September 7, 2016 at 4:48 pm ET
Sticking Points Remain, Pose Obstacles to Potential Zika-CR Package
Top senators from both parties are in talks with the White House about a stopgap funding measure to keep the government open past Sept. 30, and while it’s possible Zika funding could find its way into the legislation, the issues that have caused a months-long stalemate are still very much present.
Pressure is building to pass Zika funding, and everyone on Capitol Hill knows it. But there doesn’t seem to be an obvious way to get House Republicans and Senate Democrats on the same page. While attaching Zika funding to a CR seems to be the most likely way forward, it’s unclear what form that will take.
Both chambers passed bills that would fund a federal response to the Zika virus in the spring. The Senate approved $1.1 billion in emergency funding, while the House approved more than $600 million, including offsets, for Zika that would last throughout the rest of this fiscal year.
A conference report that passed the House but has been blocked from advancing three times on the Senate floor would provide $1.1 billion for the virus, with about $750 million paid for. The bill includes some provisions that Democrats labeled “poison pill riders,” that, among other things, effectively block funding from going to Planned Parenthood affiliates.
Democrats are rallying around attaching the original $1.1 billion package of emergency funding that passed the Senate with bipartisan support last spring.
“We passed a bill with 89 votes out of the Senate,” Sen. Patty Murray (D-Wash.), who helped negotiate that bill, told Morning Consult. “There is no reason that cannot be taken up, passed and be the bill that goes to the president.”
The White House has stopped short of threatening to veto the measure, and Minority Whip Steny Hoyer (D-Md.) said Tuesday that the $1.1 billion bill would be acceptable. Minority Leader Nancy Pelosi (D-Calif.) told reporters at a Wednesday news conference that Zika funding should last for a year, not the length of a CR.
If the Zika funding is going to make it into a CR, a swift end to negotiations will be required. Senate Majority Leader Mitch McConnell (R-Ky.) said Wednesday he hoped to have the stopgap funding measure on the chamber floor as early as next week.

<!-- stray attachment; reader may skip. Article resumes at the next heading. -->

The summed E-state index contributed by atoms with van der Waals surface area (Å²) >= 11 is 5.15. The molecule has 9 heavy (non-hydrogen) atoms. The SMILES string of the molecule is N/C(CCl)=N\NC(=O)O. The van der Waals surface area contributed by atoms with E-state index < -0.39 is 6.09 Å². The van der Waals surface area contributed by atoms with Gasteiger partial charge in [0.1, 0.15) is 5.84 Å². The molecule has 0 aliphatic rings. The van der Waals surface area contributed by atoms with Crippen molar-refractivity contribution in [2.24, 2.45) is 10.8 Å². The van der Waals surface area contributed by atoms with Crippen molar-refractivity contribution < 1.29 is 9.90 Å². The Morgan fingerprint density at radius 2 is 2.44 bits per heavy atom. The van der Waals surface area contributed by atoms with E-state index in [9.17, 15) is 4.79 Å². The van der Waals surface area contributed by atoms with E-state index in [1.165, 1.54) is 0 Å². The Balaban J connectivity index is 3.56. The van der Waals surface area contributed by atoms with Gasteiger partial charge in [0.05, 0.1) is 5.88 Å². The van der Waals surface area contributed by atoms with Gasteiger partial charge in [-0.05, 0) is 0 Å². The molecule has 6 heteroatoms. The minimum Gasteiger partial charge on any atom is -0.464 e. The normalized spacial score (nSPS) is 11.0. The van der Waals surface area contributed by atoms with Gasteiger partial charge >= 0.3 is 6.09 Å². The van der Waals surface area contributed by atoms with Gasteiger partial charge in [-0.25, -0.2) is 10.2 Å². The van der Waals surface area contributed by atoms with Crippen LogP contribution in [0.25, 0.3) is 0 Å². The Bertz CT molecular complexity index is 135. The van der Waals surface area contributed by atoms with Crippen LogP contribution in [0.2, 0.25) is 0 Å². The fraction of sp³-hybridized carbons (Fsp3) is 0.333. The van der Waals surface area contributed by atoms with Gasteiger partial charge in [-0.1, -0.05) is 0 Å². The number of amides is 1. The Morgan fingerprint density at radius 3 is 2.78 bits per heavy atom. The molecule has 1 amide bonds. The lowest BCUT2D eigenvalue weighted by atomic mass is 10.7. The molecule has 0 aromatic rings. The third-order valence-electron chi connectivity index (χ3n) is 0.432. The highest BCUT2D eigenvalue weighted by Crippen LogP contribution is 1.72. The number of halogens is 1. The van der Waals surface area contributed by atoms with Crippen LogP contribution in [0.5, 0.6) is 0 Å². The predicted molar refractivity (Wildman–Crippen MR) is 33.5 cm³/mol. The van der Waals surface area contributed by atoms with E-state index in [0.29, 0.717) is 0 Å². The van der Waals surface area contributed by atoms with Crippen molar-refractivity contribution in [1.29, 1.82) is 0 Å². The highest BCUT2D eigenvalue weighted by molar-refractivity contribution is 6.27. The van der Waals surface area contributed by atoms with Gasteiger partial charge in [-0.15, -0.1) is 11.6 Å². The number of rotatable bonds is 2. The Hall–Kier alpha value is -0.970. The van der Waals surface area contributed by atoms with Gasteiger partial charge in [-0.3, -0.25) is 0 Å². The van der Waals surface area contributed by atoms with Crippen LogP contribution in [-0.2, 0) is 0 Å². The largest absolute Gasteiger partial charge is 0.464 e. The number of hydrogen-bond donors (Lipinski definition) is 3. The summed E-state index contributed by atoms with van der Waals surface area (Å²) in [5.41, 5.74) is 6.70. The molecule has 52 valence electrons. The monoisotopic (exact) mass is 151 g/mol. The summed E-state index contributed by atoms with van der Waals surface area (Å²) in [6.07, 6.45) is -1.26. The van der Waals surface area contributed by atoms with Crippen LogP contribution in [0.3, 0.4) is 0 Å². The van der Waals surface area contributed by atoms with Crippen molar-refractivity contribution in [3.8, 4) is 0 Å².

It’s unclear whether top House Republicans will bite. That package isn’t offset, which a senior House appropriator said is important to the caucus.
“We’re willing to do the money, we just need it paid for,” Rep. Tom Cole (R-Okla.) told Morning Consult.
The House leadership hasn’t indicated how they think Congress should move forward on Zika. Majority Leader Kevin McCarthy (R-Calif.) slammed Senate Democrats Tuesday for blocking funding multiple times.
“This is obviously an issue we’ll address this month,” House Speaker Paul Ryan told reporters, referring to Zika funding, today.
Funding for Planned Parenthood is set to be another issue. Perhaps Democrats’ biggest objection to the conference report is that Planned Parenthood would not receive funding under the bill. While the bill does not explicitly bar funding from Planned Parenthood, it directs funding to community health centers, effectively stopping money from going to Planned Parenthood affiliates.
House Republicans could also push to keep that language in a final deal.
“There are lots of people who can do reproductive services, they’re not the only group,” Cole said. “I fully acknowledge that we need to have a component there, let’s just find somebody that’s not as controversial and tough to vote for.”
Sen. John Cornyn (R-Texas), the chamber’s No. 2 Republican, indicated that Senate Republicans would be more likely to negotiate on both issues. “I do believe that this is an area, as the Leader said, where we can work this out because we all realize the importance,” he said, referring to Planned Parenthood.
Cornyn noted that he personally backed offsetting the funding, having introduced a bill that was defeated on the Senate floor earlier in the year that would use Obamacare funding to offset new Zika funding.
“I’d like to pay for all of it, but that’s something we’re going to have to work out,” he said.